Valeant Eyes Shedding Key Assets

In an effort to pay down its massive debt and repair its reputation, bankers say troubled pharmaceutical giant Valeant (NYSE:VRX) is “actively discussing” selling one of its crown jewels: Its Bausch & Lomb eye care unit, the FOX Business Network has learned.

Valeant bought Bausch & Lomb in 2013 for $8.7 billion. The purchase was one of its biggest in a series of acquisitions that allowed the company to explode in size during the past eight years and become a Wall Street darling.

Bausch & Lomb, a maker of contact lenses and lens-care products, generates nearly $1.5 billion in yearly revenues, and profits of around $200 million, according to filings.

But intense scrutiny over Valeant’s business model and accounting practices following disclosures about its relationship with the mail-order pharmacy Philidor Rx Services, has crushed Valeant’s stock price, which traded as high as $263 in March. Shares have recently spiked amid a restructuring of the firm’s $31 billion in debt and statements by its largest shareholder, hedge fund manager Bill Ackman, that management changes are likely in the coming weeks.

Ackman has in the past stated that Valeant may spin off at least part of its Bausch and Lomb unit possibly through an initial public offering to generate revenues. Bankers interviewed by FBN say the company is now looking into a possible sale of all or part of the unit-- a move some that could generate as much as $30 billion in revenue. Sources say that  executives at the company, though, are undecided about whether even a partial sale makes strategic sense.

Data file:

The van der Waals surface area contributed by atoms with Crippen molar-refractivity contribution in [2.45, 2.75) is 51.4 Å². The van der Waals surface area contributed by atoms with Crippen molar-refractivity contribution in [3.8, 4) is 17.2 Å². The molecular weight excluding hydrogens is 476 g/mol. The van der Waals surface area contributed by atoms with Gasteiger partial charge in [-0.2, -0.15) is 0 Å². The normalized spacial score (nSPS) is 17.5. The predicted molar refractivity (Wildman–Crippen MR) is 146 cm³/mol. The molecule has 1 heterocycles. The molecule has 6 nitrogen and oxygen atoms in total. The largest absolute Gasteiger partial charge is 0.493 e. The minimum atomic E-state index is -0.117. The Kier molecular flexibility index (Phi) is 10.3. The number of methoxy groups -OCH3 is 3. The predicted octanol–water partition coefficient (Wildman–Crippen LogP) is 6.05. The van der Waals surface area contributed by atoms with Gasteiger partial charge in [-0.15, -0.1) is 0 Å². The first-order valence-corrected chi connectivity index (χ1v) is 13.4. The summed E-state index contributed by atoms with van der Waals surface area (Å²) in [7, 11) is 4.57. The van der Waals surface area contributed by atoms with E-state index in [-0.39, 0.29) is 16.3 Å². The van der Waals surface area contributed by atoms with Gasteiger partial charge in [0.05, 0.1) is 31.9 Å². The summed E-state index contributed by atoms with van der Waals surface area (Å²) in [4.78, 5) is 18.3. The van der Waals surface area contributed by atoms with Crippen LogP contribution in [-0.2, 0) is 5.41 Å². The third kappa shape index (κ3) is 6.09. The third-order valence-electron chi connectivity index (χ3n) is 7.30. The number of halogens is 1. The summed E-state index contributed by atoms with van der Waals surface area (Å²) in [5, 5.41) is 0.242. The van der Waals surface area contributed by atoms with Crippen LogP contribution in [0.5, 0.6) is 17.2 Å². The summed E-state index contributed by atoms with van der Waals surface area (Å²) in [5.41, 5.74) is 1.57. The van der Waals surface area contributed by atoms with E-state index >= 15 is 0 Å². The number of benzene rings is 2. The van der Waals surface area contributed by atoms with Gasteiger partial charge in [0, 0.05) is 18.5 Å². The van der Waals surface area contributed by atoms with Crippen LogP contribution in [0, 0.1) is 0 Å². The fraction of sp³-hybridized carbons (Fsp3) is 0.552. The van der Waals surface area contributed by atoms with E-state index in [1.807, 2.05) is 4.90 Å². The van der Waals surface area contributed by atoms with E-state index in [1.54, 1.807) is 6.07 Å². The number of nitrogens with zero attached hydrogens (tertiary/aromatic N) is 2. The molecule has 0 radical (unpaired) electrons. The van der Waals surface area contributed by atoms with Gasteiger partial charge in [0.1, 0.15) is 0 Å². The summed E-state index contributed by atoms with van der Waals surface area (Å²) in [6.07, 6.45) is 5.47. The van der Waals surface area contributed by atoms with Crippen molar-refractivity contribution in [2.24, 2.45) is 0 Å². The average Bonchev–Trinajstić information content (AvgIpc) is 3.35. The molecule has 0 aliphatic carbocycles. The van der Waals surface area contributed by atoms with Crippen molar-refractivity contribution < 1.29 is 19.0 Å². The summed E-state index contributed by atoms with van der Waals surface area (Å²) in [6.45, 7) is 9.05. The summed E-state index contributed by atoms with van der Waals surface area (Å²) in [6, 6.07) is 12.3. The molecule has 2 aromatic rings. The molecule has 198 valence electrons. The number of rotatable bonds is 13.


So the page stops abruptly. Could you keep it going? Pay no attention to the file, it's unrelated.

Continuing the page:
“Ackman is playing a major role here in the company’s future,” one investment banker with knowledge of the matter said. “And they are definitely discussing shopping Bausch & Lomb because of his input.”

It’s unclear if Valeant will sell Bausch and Lomb or find other parts of its vast businesses to spin off, these bankers say. One problem the company faces is that amid scrutiny over its drug pricing, revenues have declined at many of its far-flung businesses.

According to a report in the Wall Street Journal, sales are slowing for many of Valeant’s brands including its popular drug Xifaxan.

Bausch &  Lomb is considered among Valeant’s most stable brands which means the company could receive a top price as part of a sale or a partial spinoff, but also a decline in revenues over the long haul.

A Valeant spokesman Jared Levy, from the firm Sard Verbinnen, declined to comment on whether Valeant is actively discussing the sale. But he added as of now “Valeant is not pursuing a sale of its Bausch & Lomb business.”

A spokesman for Pershing Square Holdings declined to comment.

Some Wall Street players say, at its current price of around $35, shares of Valeant are a bargain, particularly after the company reached an agreement with creditors to restructure its debt. Ackman, who is now a Valeant board member, recently stated he believes Pershing Square will recoup its stake even as shares have declined 86% since the March high.

While many on Wall Street are not that optimistic, bankers and hedge fund traders believe the company has valuable businesses that can boost its share price once the company’s debt is paid down.

“The restructuring gives the company a path to get its business back in order,” the banker with knowledge of the matter said.

Meanwhile, Ackman continues to tout Valeant’s prospects. During a conference call on Wednesday, he said despite the company’s mistakes, investors would be the ones making a mistake if they dumped their shares.

Prices of Valeant’s bonds have, in recent weeks, fallen into distressed levels, while credit default swaps on the company’s debt spiked considerably, both of which signal market fears of a default. A credit default swap is an insurance policy investors buy when they are worried of a possible default.

But after the Ackman call, shares of Valeant recorded their biggest two-day gain in 20 years; the price of Valeant stock has climbed 40% since the beginning of the week. The restructuring of the company’s debt helped boost shares because many investors believed Valeant might miss some debt payments and fall into default.